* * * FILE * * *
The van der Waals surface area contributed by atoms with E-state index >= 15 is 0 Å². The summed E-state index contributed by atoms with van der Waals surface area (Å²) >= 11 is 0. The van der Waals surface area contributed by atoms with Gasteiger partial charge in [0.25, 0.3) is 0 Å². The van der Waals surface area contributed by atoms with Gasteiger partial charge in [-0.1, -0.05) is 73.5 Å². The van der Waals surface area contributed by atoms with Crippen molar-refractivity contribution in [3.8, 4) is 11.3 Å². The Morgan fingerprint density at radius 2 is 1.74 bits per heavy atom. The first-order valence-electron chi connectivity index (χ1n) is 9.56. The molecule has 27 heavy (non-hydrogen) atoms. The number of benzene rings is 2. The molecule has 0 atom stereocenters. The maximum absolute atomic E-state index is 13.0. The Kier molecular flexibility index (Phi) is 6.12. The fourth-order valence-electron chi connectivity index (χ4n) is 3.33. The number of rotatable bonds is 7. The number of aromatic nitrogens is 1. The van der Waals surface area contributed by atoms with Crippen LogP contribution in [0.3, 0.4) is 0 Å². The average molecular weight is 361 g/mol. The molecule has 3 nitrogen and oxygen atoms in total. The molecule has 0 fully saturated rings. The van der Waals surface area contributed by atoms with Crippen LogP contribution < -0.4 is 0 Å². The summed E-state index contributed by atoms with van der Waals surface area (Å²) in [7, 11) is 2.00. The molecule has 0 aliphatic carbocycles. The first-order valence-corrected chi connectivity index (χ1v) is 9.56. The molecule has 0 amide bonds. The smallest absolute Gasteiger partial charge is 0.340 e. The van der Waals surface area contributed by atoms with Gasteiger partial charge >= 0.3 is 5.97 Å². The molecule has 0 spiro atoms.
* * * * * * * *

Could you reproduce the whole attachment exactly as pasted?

The van der Waals surface area contributed by atoms with E-state index >= 15 is 0 Å². The summed E-state index contributed by atoms with van der Waals surface area (Å²) >= 11 is 0. The van der Waals surface area contributed by atoms with Gasteiger partial charge in [0.25, 0.3) is 0 Å². The van der Waals surface area contributed by atoms with Gasteiger partial charge in [-0.1, -0.05) is 73.5 Å². The van der Waals surface area contributed by atoms with Crippen molar-refractivity contribution in [3.8, 4) is 11.3 Å². The Morgan fingerprint density at radius 2 is 1.74 bits per heavy atom. The first-order valence-electron chi connectivity index (χ1n) is 9.56. The molecule has 27 heavy (non-hydrogen) atoms. The number of benzene rings is 2. The molecule has 0 atom stereocenters. The maximum absolute atomic E-state index is 13.0. The Kier molecular flexibility index (Phi) is 6.12. The fourth-order valence-electron chi connectivity index (χ4n) is 3.33. The number of rotatable bonds is 7. The number of aromatic nitrogens is 1. The van der Waals surface area contributed by atoms with Crippen LogP contribution in [0.3, 0.4) is 0 Å². The average molecular weight is 361 g/mol. The molecule has 3 nitrogen and oxygen atoms in total. The molecule has 0 fully saturated rings. The van der Waals surface area contributed by atoms with Crippen LogP contribution < -0.4 is 0 Å². The summed E-state index contributed by atoms with van der Waals surface area (Å²) in [7, 11) is 2.00. The molecule has 0 aliphatic carbocycles. The first-order valence-corrected chi connectivity index (χ1v) is 9.56. The molecule has 0 amide bonds. The smallest absolute Gasteiger partial charge is 0.340 e. The van der Waals surface area contributed by atoms with Gasteiger partial charge >= 0.3 is 5.97 Å². The molecule has 0 spiro atoms.